Date of Award
Master of Arts (MA)
A small subsection of the literature on Nietzsche’s political philosophy focuses on a key passage that appears in the sixth section of “Schopenhauer as Educator.” In this passage, Nietzsche claims that the individual’s life attains its highest value by living for the benefit of humanity’s rarest and most valuable specimens. Some philosophers, like John Rawls and Thomas Hurka, take this passage to be sufficient evidence of a larger commitment on Nietzsche’s part to aristocracy. Others oppose Rawls’ and Hurka’s interpretations, claiming that this key passage is evidence of a commitment to democracy. However, both sides are incorrect. This particular section of “Schopenhauer as Educator” is actually evidence of Nietzsche’s commitment to divorcing cultural institutions from the influence of states in toto. I explain why Nietzsche is committed neither to aristocracy nor to democracy, and how the passage from “Schopenhauer as Educator” commits Nietzsche to a post-political position.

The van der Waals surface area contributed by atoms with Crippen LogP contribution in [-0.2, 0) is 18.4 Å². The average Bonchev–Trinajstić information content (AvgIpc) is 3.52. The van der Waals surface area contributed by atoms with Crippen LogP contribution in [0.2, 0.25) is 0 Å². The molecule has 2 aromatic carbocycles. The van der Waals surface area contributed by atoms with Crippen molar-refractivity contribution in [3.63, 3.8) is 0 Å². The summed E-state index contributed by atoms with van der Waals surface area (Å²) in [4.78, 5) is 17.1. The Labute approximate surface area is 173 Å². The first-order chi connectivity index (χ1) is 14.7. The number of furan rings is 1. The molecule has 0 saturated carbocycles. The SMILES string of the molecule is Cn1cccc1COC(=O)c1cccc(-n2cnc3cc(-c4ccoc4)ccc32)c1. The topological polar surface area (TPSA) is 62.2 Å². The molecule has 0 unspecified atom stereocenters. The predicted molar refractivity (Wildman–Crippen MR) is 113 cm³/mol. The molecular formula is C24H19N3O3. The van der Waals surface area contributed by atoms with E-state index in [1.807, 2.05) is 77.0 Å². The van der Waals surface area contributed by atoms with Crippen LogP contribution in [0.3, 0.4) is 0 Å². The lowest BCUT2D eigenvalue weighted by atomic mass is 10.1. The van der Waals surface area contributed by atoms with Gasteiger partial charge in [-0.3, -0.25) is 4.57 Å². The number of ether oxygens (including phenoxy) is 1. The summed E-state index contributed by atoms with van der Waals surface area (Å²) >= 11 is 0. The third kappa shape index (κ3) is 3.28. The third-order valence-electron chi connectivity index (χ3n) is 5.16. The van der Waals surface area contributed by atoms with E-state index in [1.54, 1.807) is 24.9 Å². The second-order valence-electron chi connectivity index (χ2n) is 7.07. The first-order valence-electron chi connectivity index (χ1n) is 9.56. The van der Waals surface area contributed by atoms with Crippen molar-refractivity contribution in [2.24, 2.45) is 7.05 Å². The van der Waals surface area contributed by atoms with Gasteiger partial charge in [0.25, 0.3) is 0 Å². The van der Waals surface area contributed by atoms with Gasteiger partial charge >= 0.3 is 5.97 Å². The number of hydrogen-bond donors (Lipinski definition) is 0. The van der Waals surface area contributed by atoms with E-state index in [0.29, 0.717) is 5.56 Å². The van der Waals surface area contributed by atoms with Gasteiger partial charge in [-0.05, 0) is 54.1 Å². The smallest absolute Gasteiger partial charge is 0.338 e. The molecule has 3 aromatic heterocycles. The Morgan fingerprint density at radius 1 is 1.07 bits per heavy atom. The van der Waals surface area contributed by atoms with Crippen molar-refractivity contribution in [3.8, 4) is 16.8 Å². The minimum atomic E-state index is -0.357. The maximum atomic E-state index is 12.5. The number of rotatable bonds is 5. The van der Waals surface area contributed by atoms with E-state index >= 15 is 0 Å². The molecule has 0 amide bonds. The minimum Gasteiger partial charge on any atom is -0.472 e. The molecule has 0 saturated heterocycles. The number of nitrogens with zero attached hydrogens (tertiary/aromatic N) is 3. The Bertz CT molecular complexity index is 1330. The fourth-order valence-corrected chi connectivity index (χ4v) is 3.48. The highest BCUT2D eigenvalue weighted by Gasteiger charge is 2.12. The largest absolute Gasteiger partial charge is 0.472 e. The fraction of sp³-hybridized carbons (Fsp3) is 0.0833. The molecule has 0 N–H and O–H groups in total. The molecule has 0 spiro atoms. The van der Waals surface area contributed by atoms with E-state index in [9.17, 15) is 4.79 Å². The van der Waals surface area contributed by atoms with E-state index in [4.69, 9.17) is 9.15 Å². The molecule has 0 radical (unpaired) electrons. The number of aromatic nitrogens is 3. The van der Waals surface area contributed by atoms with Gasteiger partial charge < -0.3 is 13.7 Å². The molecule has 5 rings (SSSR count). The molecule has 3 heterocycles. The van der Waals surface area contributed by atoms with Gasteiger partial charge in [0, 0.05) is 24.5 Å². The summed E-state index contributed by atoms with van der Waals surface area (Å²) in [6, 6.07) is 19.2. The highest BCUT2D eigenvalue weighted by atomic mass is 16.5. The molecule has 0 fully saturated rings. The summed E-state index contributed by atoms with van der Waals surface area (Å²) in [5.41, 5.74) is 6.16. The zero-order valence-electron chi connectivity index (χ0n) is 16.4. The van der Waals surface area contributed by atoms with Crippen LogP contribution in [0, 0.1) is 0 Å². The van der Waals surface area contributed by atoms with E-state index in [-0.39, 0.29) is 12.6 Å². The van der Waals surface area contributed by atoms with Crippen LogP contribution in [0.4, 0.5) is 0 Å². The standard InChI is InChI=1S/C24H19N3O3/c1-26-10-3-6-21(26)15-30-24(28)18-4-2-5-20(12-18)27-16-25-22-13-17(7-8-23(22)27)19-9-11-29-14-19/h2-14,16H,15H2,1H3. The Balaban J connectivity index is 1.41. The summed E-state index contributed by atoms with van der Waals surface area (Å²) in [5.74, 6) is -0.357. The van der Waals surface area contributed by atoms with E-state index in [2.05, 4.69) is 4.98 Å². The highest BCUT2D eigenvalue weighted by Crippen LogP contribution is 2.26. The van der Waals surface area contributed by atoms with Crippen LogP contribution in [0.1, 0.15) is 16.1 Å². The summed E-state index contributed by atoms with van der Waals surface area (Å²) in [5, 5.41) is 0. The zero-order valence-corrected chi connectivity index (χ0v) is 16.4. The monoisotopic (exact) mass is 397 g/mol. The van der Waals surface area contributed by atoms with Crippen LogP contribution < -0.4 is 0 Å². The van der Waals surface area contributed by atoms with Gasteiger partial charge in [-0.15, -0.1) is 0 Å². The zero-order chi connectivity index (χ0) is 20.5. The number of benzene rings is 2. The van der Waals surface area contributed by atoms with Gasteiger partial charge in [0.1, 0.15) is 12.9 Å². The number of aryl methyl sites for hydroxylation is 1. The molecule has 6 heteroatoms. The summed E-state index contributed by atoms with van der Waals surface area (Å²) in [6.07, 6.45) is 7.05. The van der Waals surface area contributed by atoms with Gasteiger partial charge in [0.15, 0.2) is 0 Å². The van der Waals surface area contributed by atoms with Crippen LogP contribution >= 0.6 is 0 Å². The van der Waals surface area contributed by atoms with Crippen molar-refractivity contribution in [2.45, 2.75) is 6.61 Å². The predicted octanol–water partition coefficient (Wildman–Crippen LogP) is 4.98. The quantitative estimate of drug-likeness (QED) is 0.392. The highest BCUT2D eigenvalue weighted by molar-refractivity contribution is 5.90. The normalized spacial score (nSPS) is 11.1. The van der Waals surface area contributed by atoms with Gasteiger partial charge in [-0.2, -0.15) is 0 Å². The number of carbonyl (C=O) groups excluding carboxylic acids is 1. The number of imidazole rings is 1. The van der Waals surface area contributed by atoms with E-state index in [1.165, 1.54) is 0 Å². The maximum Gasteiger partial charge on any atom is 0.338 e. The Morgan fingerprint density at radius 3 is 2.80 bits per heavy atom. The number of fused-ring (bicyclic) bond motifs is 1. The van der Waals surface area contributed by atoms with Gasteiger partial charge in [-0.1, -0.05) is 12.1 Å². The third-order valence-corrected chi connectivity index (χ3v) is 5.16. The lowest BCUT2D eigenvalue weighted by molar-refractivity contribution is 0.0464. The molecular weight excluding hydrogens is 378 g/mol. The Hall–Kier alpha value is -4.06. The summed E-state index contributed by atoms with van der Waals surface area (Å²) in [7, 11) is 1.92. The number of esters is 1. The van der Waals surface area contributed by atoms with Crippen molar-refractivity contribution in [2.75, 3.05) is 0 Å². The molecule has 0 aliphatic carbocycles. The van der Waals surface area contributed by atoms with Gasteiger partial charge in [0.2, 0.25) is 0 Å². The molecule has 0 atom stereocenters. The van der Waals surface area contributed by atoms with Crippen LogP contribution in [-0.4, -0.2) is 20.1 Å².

Nichols, Keegan, "Beyond the State: The Early Nietzsche's Post-Political Rhetoric." Thesis, Georgia State University, 2016.